The business of sex doesn't concern Monsieur Waterman and me. We've never brought it up, but most of the time he didn't seem interested in that aspect of my person. As for me, it suited me fine.
       A novel of carefully weighed words, in which Marine repeatedly discusses issues of language, expression, and translation, even the deceptively simple passages are freighted with meaning: speaking of the 'business of sex' suggests Marine has trouble with the emotional aspect of it; 'most of the time he didn't seem interested' suggests there were times when he was; 'it suited me fine' suggests she thinks the alternative might suit her too; etc. (That there's an undercurrent of sexual tension is clear from the novel's opening scene, Marine emerging naked from a swim, Monsieur Waterman emerging from the chalet -- he's visiting for the weekend --, Marine putting her: "bikini back on and a T-shirt over it, but without rushing".)
       Marine is a damaged soul, still mourning her mother and weighed down by guilt at not having been able to be there (literally: she was abroad) when her sister died. Translation is a Love Affair offers a chance at some redemption and a new start, and it speaks to Poulin's talents that he can present what is, in its outlines, such a cloying plot without putting off the reader. (His trick is one of focus and language, not allowing the overly simplistic story-idea to dominate; for a novel that, in its outlines, seems incredibly obvious it's one of impressive subtlety, too.)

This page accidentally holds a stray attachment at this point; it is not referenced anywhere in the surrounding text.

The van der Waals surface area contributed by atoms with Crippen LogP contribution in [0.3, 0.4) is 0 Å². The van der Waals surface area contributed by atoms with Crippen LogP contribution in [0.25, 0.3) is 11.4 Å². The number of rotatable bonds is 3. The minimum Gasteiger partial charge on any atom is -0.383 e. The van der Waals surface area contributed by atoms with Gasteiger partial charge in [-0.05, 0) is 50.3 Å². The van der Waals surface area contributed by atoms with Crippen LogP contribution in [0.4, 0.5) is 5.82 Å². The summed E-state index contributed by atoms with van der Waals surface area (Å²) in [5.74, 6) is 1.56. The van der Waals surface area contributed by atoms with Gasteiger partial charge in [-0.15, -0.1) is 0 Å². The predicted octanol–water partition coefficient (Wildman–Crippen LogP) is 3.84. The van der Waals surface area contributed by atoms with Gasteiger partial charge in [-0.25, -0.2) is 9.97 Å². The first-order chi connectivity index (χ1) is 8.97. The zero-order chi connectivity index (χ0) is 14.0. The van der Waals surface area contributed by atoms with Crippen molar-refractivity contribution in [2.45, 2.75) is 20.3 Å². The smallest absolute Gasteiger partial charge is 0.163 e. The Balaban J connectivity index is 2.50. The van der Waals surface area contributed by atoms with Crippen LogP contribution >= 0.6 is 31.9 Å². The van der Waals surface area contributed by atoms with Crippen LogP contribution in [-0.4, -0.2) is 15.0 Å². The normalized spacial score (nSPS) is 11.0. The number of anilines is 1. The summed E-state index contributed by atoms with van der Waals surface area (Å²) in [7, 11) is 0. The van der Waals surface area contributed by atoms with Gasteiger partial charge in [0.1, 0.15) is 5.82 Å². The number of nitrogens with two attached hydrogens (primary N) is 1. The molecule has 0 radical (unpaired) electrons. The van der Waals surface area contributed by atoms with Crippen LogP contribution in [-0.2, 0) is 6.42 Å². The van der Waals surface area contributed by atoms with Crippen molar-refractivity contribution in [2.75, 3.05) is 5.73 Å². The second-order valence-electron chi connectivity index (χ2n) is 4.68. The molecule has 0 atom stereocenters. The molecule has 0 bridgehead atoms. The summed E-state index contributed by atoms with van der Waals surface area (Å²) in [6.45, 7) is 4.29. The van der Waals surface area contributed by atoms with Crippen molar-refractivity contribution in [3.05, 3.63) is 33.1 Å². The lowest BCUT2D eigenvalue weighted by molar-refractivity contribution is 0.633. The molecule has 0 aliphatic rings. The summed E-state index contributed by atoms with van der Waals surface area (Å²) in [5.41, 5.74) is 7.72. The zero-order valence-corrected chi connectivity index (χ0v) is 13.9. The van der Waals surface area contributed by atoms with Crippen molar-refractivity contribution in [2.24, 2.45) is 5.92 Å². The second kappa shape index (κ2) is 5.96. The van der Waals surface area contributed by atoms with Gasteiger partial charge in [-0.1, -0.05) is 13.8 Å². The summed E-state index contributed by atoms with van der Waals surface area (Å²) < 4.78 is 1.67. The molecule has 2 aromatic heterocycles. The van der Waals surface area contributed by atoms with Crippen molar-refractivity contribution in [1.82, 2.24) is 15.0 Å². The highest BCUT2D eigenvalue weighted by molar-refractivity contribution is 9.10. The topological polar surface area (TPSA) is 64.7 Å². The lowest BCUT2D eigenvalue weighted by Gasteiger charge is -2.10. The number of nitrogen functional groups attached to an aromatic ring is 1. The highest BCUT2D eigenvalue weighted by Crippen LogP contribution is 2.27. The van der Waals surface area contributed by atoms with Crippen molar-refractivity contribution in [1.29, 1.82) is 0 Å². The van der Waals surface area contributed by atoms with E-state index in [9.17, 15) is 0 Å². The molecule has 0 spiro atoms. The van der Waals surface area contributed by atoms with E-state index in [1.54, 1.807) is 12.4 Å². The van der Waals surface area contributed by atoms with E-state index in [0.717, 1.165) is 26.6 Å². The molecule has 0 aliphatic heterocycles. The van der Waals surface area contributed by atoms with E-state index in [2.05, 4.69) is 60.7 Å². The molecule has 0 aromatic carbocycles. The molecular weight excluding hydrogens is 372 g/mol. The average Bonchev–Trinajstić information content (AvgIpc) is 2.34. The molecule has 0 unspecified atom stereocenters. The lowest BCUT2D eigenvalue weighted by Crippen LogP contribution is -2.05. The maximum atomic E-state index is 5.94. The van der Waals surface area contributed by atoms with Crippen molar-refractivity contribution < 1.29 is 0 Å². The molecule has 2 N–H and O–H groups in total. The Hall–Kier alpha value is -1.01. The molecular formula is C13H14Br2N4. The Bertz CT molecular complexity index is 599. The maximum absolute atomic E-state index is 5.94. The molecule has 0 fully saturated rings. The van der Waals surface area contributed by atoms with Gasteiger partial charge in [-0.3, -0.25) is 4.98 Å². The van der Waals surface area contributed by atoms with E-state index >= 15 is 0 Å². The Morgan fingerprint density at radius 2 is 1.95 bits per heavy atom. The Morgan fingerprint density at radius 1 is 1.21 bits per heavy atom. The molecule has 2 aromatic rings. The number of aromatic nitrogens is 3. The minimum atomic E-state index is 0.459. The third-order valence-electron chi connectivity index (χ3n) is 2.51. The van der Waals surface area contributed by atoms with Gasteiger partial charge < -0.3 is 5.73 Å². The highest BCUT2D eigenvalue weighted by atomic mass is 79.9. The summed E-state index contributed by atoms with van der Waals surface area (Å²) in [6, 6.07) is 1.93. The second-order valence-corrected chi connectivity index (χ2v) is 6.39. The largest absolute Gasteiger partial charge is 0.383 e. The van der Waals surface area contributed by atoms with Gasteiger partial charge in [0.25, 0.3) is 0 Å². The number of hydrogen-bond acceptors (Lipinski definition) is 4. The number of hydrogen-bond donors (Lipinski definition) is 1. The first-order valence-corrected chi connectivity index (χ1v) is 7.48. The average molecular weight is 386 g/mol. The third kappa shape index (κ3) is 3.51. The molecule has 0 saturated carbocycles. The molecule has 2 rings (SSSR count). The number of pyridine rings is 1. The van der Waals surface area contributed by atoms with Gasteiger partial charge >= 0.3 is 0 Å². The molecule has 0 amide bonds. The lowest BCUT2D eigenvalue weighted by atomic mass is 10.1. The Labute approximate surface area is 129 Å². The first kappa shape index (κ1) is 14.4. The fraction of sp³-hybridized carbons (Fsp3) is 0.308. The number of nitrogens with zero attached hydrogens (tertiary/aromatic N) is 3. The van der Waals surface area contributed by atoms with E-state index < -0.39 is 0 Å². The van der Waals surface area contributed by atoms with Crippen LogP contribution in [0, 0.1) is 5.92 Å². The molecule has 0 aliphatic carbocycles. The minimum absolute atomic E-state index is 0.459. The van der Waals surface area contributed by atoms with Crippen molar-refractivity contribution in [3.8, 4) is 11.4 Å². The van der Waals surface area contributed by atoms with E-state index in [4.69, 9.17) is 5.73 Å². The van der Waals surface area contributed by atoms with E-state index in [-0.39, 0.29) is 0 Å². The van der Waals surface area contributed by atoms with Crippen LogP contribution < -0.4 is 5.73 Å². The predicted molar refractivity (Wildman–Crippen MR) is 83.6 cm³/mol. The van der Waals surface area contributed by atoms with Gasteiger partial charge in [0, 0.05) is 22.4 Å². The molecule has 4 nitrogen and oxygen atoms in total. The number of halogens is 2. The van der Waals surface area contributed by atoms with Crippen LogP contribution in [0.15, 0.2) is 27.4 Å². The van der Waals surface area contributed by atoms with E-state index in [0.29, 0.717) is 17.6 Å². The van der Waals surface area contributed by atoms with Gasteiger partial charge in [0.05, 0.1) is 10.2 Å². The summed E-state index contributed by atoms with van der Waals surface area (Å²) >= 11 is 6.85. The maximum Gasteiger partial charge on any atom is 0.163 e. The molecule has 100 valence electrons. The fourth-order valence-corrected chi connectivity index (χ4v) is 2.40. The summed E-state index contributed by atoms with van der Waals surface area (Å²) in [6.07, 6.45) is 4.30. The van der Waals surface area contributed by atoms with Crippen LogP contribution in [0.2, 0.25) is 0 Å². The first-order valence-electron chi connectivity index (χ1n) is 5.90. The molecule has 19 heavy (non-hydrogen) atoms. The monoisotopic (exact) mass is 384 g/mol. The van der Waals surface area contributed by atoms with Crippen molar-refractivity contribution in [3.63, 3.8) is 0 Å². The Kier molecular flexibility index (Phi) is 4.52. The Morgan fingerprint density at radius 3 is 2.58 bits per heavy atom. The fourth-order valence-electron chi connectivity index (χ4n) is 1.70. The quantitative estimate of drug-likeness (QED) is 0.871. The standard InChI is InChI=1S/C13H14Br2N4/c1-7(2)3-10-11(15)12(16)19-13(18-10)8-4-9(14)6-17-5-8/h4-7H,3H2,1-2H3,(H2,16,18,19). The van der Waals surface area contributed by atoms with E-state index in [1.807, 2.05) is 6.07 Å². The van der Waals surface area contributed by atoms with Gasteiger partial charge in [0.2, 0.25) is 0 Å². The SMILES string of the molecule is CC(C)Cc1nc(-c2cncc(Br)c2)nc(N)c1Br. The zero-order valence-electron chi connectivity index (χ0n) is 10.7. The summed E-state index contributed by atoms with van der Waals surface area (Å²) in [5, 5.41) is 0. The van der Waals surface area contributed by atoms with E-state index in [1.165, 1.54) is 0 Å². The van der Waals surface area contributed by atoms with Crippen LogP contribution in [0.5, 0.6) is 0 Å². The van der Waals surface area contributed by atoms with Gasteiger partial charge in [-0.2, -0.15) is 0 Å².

The novel opens with a black cat appearing on the property. Apparently lost, they learn it was abandoned -- "He came in a taxi", in fact, brought here by some old woman. It has a collar, with a telephone number (not local), but when they call they only reach an answering machine, with a voice "that sounded very young". Later, they also find a short message hidden in the collar.
       Some basic detective work leads them to discover that the household the cat comes from consists of an old woman, and a teenage girl. As it happens, they live near Monsieur Waterman -- close enough that he can observe their terrace from his apartment using binoculars. One of the things he notices is that the girl has bandaged wrists, like from a suicide attempt .....
       Marine feels compelled to save the young girl -- even as she isn't sure yet what the girl needs saving from. (Conveniently, both the necessity and opportunity to save her become more pressing soon enough.) Monsieur Waterman is supportive and helpful.